Selections were made across three topic areas. The first two address scientific and engineering challenges of generating power from dynamic, low-velocity and high-density waves and currents. The third area provides better information to limit the costs and time to permit projects.

Early stage device design research          

  • Oscilla Power, Inc of Seattle, Washington will showcase the effectiveness its wave energy converter through open-ocean scaled testing in partnership with the University of Maine.
  • Atargis Energy Corporation of Pueblo, Colorado will advance its wave energy converter through numerical simulations at the model scale.
  • Columbia Power Technologies, Inc of Charlottesville, Virginia will design and test a prototype low-power wave energy converter that reduces costs and provides a quickly deployable mobile power system for maritime sensors, monitoring, and communications equipment.
  • Littoral Power Systems, Inc of Fall River, Massachusetts will improve on its turbine design to increase power, reduce costs, and test a fully integrated sub-scale prototype that is ready for pilot site installation.
  • University of Hawaii at Manoa, of Honolulu, Hawaii will advance its wave energy converter concept and conduct testing in the open ocean.
  • North Carolina State University of Raleigh, North Carolina will develop integrated numerical models and open water experimental prototypes for an energy-harvesting ocean kite system.
  • Texas A&M University of College Station, Texas will develop and test a prototype of its surface-riding wave energy converter which will be ready for open-sea testing at the end of the project.
  • Florida Atlantic University of Boca Raton, Florida will develop and prototype a low-flow marine current turbine to provide partial power to recharge battery banks onboard an unmanned mobile at-sea recharge station for aerial drones and potentially other unmanned marine vehicles.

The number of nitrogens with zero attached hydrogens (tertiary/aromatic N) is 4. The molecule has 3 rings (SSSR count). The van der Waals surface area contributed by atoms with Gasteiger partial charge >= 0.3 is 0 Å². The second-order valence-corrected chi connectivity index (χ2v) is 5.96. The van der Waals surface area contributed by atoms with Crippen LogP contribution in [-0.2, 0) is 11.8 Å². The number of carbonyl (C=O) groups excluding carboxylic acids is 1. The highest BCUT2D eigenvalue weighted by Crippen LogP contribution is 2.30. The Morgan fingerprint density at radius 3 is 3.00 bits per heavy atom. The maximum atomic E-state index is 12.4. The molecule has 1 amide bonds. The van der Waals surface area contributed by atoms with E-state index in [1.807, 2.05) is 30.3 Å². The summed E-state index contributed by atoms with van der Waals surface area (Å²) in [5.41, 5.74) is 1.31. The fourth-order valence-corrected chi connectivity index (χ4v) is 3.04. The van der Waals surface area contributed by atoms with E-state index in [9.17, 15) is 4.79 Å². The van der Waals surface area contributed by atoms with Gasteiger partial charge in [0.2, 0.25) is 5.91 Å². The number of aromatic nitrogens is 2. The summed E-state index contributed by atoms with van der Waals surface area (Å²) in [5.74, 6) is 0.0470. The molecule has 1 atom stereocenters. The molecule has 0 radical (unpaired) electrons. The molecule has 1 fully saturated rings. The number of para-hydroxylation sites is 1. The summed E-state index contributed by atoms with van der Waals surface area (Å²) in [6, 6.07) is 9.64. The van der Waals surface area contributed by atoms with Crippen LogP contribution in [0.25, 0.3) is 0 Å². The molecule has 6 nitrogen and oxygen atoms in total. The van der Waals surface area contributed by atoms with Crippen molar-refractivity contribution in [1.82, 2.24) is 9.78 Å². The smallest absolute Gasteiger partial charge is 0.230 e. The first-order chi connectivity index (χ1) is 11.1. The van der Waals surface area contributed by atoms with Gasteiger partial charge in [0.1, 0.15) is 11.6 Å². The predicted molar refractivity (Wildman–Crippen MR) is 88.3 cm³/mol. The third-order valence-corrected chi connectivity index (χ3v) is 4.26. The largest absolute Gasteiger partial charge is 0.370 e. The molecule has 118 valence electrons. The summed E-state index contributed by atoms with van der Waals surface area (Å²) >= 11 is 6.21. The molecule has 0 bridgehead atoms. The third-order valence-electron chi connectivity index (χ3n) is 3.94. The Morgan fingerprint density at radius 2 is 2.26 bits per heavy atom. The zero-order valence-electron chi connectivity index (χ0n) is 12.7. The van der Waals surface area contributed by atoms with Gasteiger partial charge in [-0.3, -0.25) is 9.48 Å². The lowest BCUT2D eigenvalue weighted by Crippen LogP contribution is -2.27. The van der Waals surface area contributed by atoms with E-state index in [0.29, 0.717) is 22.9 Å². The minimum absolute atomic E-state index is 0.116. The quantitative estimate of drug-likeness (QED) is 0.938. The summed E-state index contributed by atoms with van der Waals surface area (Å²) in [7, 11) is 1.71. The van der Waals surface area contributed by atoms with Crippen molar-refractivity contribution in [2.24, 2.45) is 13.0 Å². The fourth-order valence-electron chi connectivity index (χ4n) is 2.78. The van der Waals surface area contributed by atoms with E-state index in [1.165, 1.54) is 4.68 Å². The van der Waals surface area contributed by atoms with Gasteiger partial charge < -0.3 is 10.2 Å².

Controls and power take off design integration and testing

  • Portland State University of Portland, Oregon will present a newly-invented adjustable magnetic spring that allows for greater power adjustability and controllability.
  • CalWave Power Technologies, Inc of Berkeley, California will improve on its sub-scale prototype by incorporating a new control architecture to improve costs and efficiency.
  • AWS Ocean Energy Inc of Wilmington, Delaware will improve a prototype hydraulic/electrical system and demonstrate performance in a laboratory environment.

Dissemination of environmental data and analyses to facilitate the marine energy regulatory process

Kearns and West of San Francisco, California will build a marine and hydrokinetic energy environmental permitting toolkit that includes a spatial, regulatory, and document database of information. The project will address the complexities of permitting processes via a consolidation and dissemination of information needed for efficient permitting.